Presentation Authors: Seth Teplitsky*, Thenappan Chandrasekar, Tomy Perez, Jenny Guo, Ali Syed, Patrick Shenot, Akhil Das, Philadelphia, PA
Introduction: Transient stress urinary incontinence (tSUI) can cause distress for patients undergoing prostate reducing procedures, including Holmium laser enucleation of the prostate (HoLEP). We aim to identify the incidence and predictors of tSUI following HoLEP in a single-institution, single-surgeon experience.
Methods: We performed a retrospective review of 515 patients who underwent HoLEP at our institution by a single-surgeon (AD) between 2012 and 2017. All patients were assessed for incontinence at each visit before and after HoLEP, including an International Prostate Symptom Score (IPSS) questionnaire. Patients were stratified by preoperative transrectal ultrasound gland size (100g) and preoperative catheter dependency. Patients were seen for follow-up at two weeks, six weeks, and three months postoperatively. Univariate analysis was performed for baseline demographics to assess for predictors of tSUI; multivariate logistic regression analysis was run based on significant variables from univariate analysis.
Results: 53/515 patients (10.3%) developed tSUI. Resolution occurred in 47/53 patients (88.6%) within the first six weeks and 6/53 (11.3%) between 6 weeks to 3 months. 38/53 (71.6%) with incontinence were catheter dependent before HoLEP. 84.8% of men with >100g prostates had incontinence resolution within six weeks. Mean prostatic volume on ultrasound was 146.9 cc in those with tSUI compared to 93.6 cc (p = < 0.0001). Univariate analysis showed a significant increase in laser energy used (p = < 0.0001), laser &[Prime]on&[Prime] time (p = 0.0380), resected prostate weight (p = 0.0010), and IPSS score both overall (p = 0.0274) as well as on the QOL question (p = 0.0033) in the patients with transient incontinence compared to control. Multivariate analysis for tSUI risk assessment showed significance only for resected prostate weight (HR 1.019, 95% CI 1.006-1.033, p < 0.05).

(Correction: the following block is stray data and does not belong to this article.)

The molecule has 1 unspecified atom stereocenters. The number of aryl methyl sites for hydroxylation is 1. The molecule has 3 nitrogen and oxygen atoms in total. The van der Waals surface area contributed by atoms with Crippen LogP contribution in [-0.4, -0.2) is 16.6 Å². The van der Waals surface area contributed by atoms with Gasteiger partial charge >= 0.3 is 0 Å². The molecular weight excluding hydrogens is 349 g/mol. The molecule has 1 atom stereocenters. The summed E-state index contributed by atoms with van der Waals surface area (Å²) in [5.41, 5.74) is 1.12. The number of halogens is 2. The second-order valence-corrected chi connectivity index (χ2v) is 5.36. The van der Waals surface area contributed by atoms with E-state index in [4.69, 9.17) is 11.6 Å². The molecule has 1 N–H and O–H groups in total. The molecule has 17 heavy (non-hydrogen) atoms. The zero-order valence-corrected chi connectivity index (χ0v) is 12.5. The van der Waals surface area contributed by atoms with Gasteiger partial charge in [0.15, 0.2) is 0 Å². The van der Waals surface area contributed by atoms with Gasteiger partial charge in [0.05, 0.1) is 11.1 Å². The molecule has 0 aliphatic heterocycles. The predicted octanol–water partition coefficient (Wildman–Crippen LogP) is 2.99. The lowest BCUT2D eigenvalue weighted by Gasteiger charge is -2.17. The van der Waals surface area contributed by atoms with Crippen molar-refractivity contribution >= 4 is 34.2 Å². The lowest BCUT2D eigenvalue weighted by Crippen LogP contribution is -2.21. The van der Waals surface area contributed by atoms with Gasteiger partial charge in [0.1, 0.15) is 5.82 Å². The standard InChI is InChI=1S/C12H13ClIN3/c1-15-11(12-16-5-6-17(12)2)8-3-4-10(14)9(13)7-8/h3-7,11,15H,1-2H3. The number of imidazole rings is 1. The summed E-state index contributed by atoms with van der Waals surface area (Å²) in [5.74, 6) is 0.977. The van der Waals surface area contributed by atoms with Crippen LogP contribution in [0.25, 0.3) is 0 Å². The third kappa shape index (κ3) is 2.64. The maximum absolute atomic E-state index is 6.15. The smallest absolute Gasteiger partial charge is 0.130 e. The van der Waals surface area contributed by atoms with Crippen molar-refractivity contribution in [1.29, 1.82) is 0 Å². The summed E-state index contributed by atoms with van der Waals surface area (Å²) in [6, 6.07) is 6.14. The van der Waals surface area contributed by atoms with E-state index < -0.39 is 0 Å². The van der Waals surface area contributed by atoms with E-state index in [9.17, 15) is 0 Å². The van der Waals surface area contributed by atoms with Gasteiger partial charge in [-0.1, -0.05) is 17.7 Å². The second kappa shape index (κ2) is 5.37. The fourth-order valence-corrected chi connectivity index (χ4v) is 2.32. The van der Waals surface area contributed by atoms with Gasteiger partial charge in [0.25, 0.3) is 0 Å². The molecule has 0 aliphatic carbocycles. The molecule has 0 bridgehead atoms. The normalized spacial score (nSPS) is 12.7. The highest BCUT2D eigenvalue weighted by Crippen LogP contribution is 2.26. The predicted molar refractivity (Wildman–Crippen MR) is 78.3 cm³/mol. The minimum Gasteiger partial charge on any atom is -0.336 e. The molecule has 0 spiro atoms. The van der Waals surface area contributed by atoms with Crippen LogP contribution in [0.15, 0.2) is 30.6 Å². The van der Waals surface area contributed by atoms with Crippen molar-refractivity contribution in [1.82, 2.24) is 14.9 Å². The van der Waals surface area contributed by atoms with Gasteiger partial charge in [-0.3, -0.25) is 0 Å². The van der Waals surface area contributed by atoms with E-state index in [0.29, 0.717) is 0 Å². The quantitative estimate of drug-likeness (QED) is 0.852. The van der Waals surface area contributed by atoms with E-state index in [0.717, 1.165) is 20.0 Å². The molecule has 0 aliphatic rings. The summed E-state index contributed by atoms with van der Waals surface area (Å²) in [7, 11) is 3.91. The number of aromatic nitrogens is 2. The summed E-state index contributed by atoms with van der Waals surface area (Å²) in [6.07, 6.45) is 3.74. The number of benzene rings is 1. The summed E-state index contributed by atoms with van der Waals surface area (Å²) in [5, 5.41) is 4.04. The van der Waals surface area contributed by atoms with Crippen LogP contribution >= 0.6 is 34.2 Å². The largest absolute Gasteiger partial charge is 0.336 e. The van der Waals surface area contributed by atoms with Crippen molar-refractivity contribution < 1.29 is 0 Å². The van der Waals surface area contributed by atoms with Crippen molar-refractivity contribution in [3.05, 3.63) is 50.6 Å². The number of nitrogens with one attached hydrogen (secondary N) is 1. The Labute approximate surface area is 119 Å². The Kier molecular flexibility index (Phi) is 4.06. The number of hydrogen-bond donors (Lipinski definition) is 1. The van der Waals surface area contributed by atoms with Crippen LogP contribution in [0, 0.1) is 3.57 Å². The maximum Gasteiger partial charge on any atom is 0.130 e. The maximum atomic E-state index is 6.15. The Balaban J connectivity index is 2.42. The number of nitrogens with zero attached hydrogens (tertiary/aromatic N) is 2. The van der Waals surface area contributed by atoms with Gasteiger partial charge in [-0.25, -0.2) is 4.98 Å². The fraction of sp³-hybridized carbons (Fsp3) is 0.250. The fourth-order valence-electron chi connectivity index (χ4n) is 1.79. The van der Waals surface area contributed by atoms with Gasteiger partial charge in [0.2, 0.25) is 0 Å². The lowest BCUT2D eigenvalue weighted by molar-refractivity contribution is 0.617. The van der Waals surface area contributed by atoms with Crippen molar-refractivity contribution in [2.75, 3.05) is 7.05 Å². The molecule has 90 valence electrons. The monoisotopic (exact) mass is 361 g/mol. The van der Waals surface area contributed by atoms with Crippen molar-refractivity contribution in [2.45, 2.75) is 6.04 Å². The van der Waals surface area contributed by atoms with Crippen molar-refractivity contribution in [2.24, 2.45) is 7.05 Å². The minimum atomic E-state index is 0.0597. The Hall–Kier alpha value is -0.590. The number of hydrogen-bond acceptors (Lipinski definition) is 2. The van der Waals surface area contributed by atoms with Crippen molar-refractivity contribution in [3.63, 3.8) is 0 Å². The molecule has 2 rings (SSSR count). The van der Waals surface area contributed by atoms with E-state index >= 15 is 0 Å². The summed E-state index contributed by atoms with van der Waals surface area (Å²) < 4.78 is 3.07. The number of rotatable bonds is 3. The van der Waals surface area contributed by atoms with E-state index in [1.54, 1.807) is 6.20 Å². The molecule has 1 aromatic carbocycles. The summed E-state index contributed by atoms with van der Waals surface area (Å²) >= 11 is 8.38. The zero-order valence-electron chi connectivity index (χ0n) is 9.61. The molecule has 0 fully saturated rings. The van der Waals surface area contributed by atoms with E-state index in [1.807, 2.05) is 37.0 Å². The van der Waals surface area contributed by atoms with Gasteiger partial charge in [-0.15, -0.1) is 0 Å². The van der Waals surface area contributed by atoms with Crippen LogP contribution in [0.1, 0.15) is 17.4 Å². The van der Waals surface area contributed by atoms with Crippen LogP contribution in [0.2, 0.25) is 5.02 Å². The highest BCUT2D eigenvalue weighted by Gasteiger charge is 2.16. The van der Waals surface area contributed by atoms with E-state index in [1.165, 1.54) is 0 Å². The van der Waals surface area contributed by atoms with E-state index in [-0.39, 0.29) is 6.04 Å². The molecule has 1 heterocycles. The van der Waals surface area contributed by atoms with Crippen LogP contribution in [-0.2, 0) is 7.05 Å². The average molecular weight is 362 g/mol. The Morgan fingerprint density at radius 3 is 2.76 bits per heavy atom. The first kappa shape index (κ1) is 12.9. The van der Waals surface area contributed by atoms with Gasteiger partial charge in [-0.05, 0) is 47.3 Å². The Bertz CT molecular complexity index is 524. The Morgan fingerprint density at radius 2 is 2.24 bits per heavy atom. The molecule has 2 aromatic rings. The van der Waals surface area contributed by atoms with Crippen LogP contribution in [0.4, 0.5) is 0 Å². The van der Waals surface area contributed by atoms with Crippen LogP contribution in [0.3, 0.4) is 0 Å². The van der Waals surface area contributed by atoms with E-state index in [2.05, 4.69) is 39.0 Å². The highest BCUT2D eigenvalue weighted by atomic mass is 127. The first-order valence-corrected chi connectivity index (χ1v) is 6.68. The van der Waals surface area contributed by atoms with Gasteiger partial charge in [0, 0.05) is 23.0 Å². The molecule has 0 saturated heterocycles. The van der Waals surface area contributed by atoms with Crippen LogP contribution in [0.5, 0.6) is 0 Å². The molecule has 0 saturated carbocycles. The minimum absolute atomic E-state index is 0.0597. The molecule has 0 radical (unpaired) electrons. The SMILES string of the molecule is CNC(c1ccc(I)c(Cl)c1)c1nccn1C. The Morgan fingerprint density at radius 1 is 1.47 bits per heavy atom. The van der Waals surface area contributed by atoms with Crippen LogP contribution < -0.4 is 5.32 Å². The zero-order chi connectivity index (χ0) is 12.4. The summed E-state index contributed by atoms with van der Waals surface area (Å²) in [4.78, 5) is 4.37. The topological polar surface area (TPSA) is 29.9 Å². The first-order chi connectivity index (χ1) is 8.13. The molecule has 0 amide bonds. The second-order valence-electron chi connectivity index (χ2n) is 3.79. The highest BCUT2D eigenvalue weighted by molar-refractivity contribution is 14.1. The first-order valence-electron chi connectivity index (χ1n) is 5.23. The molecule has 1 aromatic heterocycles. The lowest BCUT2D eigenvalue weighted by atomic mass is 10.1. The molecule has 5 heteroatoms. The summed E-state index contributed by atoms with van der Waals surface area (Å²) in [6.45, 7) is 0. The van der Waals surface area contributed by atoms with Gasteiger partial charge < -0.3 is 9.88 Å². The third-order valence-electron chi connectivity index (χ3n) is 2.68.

Conclusions: The majority of patients with tSUI recover within the first 6 weeks following HOLEP. Prostate size > 100g and catheter dependency are associated with an increased risk of developing tSUI. Larger prostate volume is an independent predictor of tSUI.